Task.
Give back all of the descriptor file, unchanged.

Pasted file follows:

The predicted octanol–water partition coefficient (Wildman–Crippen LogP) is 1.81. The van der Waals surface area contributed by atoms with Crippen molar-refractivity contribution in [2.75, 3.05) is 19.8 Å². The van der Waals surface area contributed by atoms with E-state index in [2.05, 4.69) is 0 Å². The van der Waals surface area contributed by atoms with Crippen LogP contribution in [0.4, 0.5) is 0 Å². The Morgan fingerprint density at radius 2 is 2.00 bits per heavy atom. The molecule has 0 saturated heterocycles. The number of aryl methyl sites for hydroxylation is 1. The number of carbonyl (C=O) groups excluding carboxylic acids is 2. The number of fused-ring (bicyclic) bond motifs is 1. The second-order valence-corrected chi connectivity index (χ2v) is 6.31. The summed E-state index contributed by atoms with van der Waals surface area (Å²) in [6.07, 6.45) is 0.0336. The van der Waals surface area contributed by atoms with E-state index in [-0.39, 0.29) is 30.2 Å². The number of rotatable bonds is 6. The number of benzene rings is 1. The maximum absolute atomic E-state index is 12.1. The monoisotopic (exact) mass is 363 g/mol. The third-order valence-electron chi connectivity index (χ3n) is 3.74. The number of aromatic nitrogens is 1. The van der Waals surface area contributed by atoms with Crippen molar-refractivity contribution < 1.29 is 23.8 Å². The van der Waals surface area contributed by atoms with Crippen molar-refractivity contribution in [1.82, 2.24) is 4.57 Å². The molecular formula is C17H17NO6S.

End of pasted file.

The predicted octanol–water partition coefficient (Wildman–Crippen LogP) is 1.81. The van der Waals surface area contributed by atoms with Crippen molar-refractivity contribution in [2.75, 3.05) is 19.8 Å². The van der Waals surface area contributed by atoms with E-state index in [2.05, 4.69) is 0 Å². The van der Waals surface area contributed by atoms with Crippen LogP contribution in [0.4, 0.5) is 0 Å². The Morgan fingerprint density at radius 2 is 2.00 bits per heavy atom. The molecule has 0 saturated heterocycles. The number of aryl methyl sites for hydroxylation is 1. The number of carbonyl (C=O) groups excluding carboxylic acids is 2. The number of fused-ring (bicyclic) bond motifs is 1. The second-order valence-corrected chi connectivity index (χ2v) is 6.31. The summed E-state index contributed by atoms with van der Waals surface area (Å²) in [6.07, 6.45) is 0.0336. The van der Waals surface area contributed by atoms with E-state index in [-0.39, 0.29) is 30.2 Å². The number of rotatable bonds is 6. The number of benzene rings is 1. The maximum absolute atomic E-state index is 12.1. The monoisotopic (exact) mass is 363 g/mol. The third-order valence-electron chi connectivity index (χ3n) is 3.74. The number of aromatic nitrogens is 1. The van der Waals surface area contributed by atoms with Crippen molar-refractivity contribution < 1.29 is 23.8 Å². The van der Waals surface area contributed by atoms with Crippen molar-refractivity contribution in [1.82, 2.24) is 4.57 Å². The molecular formula is C17H17NO6S.